• Vikas Parashar (@vicodin) 7 months ago

                  Keyboard accessibility aka Keyboard shortcuts- remove the term keyboard shortcuts.
                  - Done.

                  focus must be trapped inside the dialog.
                  - In current implementation, it does go to browser UI(tabs, bookmarks) but on keep tabbing comes back in dialog only. So for web content it’s trapped in dialog but browser is still reachable.

                  you expanded on ARIa modal & the fallback if aria modal is not used is to use aria-hidden=true on the body tag of the parent page.
                  - Shall I include it in slide or explaination during the slide is okay? Also, I guess you mean parent node for the main content and not body because in most cases dialog markup is inserted in body and aria-hidden will remove dialog from the flow too.

                  aria-modal needs to be used in conjunction with role=dialog. mention this please.
                  - I was planning to mention this in talk, will add in slide also.

                  actually links should be links & buttons should be buttons.
                  - This is actually the product requirement since most CTA links do look like button. This line was in context to what we had to do in our company. The fix we introduced made the component semantic and screenreader accessible, though I agree it’s confusing for sighted users. I can remove that point all together.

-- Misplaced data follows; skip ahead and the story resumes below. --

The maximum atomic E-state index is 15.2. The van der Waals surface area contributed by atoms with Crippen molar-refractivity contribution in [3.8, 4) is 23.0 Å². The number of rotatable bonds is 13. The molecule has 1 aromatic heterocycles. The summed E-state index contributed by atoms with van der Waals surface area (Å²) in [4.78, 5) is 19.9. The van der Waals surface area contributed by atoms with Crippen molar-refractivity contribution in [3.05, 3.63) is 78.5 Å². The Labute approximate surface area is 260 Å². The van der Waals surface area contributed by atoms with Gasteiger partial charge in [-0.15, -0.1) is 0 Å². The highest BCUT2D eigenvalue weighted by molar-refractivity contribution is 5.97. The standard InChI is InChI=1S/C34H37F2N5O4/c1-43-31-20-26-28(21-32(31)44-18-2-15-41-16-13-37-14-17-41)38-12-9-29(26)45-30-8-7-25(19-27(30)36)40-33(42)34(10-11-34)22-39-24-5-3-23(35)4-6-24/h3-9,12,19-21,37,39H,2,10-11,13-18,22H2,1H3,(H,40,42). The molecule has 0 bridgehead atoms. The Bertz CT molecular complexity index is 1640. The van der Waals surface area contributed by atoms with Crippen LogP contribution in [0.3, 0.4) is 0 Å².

Should not be able to close on ESC key press if using as alert modal(User’s immediate attention is needed).
                  - Thanks. I was not aware of that. I have updated the slides. I would love to have a discussion on this more in terms of product requirement(like when user needs to be blocked until they take an action) and how can we achieve that.

  • Raghavendra Satish Peri (@artofvision) 7 months ago

    Hi Vikas, can i take a look at the site that is made accessible. I will quickly run a A11Y audit & see. I am just curious.

  • Zainab Bawa (@zainabbawa) Proposer 7 months ago

    Thanks for the rehearsal, Vikas. Here is the feedback from today’s rehearsal:

    1. Too much time is taken on explaining why accessibility. This part should not be more than 30 seconds. You can simply state that accessibility is a business, legal and product requirement and move on.
    2. Remove CSR as a reason for implementing accessibility because accessibility is a civil right. CSR makes accessibility become an act of charity. Since the language has changed to civil rights, this part has to be removed.
    3. When you explain ‘what is accessibility’, take the quote from Tim Berners’ Lee and move into the context of your talk.